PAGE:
Saturday, February 23, 2013

End-Of-Year: Top 15 Films of 2012

Just a day later than planned, but still a full day before the Oscars so I'm pretty much just on time with this much-awaited list of my favorite 15 films of 2012. And they are...

15. Wreck-It Ralph - Akin to Disney's Enchanted a few years back, after watching this film, you ask yourself why no one has ever thought about making this movie before. Why not have a film that goes inside the world of video games with cameos from arcade icons Pac-Man, Sonic, and the cast of Street Fighter? But apart from that novelty, the film would be nothing without a great story and this film had that in spades with "Wreck-It Ralph," a villain who wants to be a hero finding his inner good guy when he meets quirky racecar driver outcast Vanellope. Their friendship and parallel self-discoveries elevate the film and really provide the heart. The animation is quite great, but it's the voicework from the fun cast that deserves much kudos.

14. Seven Psychopaths - As a big fan of writer-director Martin McDonagh's earlier film In Bruges, I was highly anticipating this sophomore effort which thankfully lived up to my already high expectations. The snappy, witty, meta dialogue was expectantly enjoyable as was the game and talented cast headlined by performances by Woody Harrelson, Sam Rockwell, and Christopher Walken. Colin Farrell, who I'd like to think of as McDonagh's muse, plays the main character, a struggling screenwriter who is trying to write a story about seven psychopaths and his wacky, hilariously violent journey in trying to complete his vision drives this wacky tale that is ever so re-watchable.

13. The Impossible - The spectacle of the tsunami and its devastating aftermath is reason enough to see this film (the theater audience I saw this with was captivatingly silent during this part), but its the way the film personalizes the horrors and tragedy that makes this film so great. Most of this is due to the wonderful actors headlined by tour-de-force performances from Naomi Watts and young Tom Holland, a mother and son struggling to survive. Some of their scenes were almost too hard to watch, but they make it impossible to look away from the screen even one second. Ewan McGregor, with unfortunately not much to do, still killed in his few scenes. Talk all you want about how emotionally manipulative the film is, but I for one loved this heart-wrenching and inspiring real-life tale.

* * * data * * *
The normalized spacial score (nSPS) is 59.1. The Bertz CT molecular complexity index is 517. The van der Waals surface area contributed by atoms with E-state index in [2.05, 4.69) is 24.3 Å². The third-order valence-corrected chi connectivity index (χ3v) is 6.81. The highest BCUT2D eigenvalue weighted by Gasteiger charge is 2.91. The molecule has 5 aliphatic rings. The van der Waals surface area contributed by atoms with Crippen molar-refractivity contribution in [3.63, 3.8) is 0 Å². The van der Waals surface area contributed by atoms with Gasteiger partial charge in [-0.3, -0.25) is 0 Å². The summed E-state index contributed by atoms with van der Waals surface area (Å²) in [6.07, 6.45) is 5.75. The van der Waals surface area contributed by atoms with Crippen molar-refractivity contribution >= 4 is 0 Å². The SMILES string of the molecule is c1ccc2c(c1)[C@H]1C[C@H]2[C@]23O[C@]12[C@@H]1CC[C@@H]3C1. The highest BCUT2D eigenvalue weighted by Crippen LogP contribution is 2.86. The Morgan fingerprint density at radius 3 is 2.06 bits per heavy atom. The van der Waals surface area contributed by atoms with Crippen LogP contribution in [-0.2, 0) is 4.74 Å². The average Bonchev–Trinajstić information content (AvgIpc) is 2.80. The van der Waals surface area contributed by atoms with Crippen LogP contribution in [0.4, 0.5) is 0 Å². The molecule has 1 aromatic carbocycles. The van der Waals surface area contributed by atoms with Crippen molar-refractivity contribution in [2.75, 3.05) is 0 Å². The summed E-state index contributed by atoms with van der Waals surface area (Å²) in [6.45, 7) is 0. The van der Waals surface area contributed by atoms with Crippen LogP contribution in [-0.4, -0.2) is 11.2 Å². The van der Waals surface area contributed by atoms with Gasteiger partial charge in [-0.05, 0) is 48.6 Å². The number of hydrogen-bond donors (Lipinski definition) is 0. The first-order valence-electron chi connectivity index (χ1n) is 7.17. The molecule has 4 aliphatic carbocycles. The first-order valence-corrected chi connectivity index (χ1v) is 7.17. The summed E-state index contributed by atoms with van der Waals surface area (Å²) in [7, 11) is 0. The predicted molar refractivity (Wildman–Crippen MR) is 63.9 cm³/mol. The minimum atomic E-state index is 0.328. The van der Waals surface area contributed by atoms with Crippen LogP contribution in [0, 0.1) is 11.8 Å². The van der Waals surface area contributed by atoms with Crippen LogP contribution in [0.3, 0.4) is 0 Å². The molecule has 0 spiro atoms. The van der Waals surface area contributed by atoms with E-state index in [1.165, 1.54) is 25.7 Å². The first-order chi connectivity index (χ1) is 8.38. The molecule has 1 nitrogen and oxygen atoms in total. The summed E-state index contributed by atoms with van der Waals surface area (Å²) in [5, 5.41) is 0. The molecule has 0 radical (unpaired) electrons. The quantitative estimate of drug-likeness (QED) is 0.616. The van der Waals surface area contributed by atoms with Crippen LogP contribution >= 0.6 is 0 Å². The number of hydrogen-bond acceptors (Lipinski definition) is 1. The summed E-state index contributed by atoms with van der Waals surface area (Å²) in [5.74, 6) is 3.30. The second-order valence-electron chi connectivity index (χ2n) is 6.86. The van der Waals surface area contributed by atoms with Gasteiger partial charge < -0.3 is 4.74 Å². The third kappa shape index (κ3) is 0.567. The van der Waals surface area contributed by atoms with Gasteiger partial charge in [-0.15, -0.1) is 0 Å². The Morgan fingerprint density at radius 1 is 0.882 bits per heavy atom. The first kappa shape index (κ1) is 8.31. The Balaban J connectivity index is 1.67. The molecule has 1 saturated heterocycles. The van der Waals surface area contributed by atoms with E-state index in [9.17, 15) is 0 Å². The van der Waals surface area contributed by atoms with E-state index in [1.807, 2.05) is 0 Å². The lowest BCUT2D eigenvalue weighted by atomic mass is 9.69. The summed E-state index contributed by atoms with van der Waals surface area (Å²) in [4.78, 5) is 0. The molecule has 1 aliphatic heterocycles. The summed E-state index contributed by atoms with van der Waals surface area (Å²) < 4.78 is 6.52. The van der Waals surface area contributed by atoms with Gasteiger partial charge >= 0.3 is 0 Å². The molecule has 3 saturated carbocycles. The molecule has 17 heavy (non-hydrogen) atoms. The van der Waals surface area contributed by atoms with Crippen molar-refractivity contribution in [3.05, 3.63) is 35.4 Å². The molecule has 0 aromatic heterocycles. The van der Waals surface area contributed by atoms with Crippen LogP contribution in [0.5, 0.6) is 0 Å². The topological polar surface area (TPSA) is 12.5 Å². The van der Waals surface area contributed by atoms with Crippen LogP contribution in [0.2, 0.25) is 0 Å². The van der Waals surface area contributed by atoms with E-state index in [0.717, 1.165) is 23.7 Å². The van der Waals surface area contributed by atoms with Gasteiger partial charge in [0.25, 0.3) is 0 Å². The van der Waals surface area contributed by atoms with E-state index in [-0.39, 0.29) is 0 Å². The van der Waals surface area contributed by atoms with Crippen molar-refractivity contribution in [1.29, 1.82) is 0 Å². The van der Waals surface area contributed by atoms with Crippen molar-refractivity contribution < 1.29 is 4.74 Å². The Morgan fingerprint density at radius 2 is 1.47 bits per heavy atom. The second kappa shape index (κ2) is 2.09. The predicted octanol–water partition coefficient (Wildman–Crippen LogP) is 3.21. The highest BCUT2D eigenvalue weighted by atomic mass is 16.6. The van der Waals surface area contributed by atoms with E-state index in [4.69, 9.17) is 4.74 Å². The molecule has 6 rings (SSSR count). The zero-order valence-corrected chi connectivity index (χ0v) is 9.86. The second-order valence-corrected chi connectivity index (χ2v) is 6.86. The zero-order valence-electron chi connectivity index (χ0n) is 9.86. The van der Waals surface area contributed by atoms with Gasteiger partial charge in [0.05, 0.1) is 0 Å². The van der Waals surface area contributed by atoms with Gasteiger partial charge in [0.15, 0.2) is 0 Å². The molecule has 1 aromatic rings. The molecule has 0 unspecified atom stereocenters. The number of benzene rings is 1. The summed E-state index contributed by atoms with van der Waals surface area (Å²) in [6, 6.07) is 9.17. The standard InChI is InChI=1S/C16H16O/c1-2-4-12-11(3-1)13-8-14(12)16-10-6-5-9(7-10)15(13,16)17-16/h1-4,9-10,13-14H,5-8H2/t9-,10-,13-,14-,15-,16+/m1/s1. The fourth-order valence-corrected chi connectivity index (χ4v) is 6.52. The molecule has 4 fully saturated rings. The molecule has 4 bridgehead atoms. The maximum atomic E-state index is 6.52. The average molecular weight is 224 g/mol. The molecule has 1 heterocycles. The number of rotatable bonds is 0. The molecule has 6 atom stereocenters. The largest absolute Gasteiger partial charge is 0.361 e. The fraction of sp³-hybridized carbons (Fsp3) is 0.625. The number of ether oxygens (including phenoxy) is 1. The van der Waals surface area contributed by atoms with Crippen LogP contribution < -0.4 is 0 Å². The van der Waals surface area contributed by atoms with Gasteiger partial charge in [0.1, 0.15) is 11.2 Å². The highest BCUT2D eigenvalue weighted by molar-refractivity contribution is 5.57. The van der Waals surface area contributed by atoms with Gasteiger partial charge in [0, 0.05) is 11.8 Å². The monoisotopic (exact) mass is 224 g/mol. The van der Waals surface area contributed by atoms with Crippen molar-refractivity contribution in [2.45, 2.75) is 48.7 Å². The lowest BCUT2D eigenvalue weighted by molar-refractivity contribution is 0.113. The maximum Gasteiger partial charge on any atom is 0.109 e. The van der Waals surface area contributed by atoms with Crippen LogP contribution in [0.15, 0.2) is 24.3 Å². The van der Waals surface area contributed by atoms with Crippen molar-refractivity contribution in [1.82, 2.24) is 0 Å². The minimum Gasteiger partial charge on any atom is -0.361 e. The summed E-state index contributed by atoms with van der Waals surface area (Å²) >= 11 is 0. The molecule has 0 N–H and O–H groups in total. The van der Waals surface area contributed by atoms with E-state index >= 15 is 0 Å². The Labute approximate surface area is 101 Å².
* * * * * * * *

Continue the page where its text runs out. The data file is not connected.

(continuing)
12. Searching for Sugarman - This absolutely wonderful documentary about a long-lost music icon should be seen not only by music lovers, but by everyone who has ever had a dream and not been able to achieve it because of one reason or another. In the center of it all is a 70s rock musician known as Rodriguez whose music was largely ignored in America, but made him a star in South Africa unbeknowst to him. The documentary chronicles South African fans detailing the influence Rodriguez's music had on their lives and their quest to learn more about, or perhaps track down the mysterious Rodriguez. The payoff is at once uplifting as well as bittersweet which the film doesn't sugarcoat, which I appreciated. It's a human interest story for the ages and I implore again how much everyone needs to watch this little gem of a film.

11. Moonrise Kingdom - Calling a Wes Anderson film "whimsical" is like calling a Tarantino film "bloody" or a Joe Wright film "pretty," but it truly is the perfect word to encapsulate Anderson's latest film about two youngsters falling in love and escaping together into the wilderness. The two young actors, Kara Hayward and Jared Gilman, were perfectly cast and fit seamlessly into a film bursting with quirky personality. Anderson's films do tend to have a specific look and feel to them, which in this case complemented the setting, a New England summer camp in 1965.

And now my top ten...

10. Anna Karenina - I'm a huge Joe Wright fanboy and my love for him seemingly grows for every period film he makes starring Keira Knightley so I always knew this film would be something I would enjoy. The decision to use theatrical trappings as a framework to tell this classic Tolstoy tale is simply inspired making the film a sumptuous treat for the eyes. The acting, with the exception of the miscast Vronsky, was superb from Knightley's pitch perfect turn as the titular character to Jude Law's more subtle, but equally impressive role as the cuckold husband. The costumes, the music, the production design, the dialogue... it was all just oh so romantic, luscious, and enticing.

9. Chronicle - Found footage films aren't usually my cup of tea, but I was intrigued by the ambiguous marketing and the promise of some X-Men-like stories of super-powered humans as well as the presence of Friday Night Lights alum Michael B. Jordan. I'm glad I checked it out, because what I discovered was a movie way more clever and way deeper than it really had any right to be. Three boys suddenly finding themselves with super powers is cool and all, but its the film's commitment to painstakingly show us what this fantasy scenario really might do to the boys, their relationships, and their view on the world that is worthy of praise. Dane DeHaan especially impressed me in a role that called him to be shy, charming, explosive, angry, sad, smart, and foolish sometimes in the same scene.

8. The Cabin in the Woods - It's been 3 years in the making, but Joss Whedon's genre-busting horror film finally came out and it's one of the theatrical experiences of last year I won't soon forget. Just the sheer boldness of the film which really does take every single preconceived ideas you have about horror films and flip them every which way is something to be admired. All of that plus the trademark Whedonesque humor ever-present in the film helps alleviate the sometimes truly horrific things happening on screen, but isn't that just Whedon to mix his horror with his comedy with his meta musings? The twists and turns the narrative takes all the way to the end really calls for repeat viewings. Plus, how cool was its posters?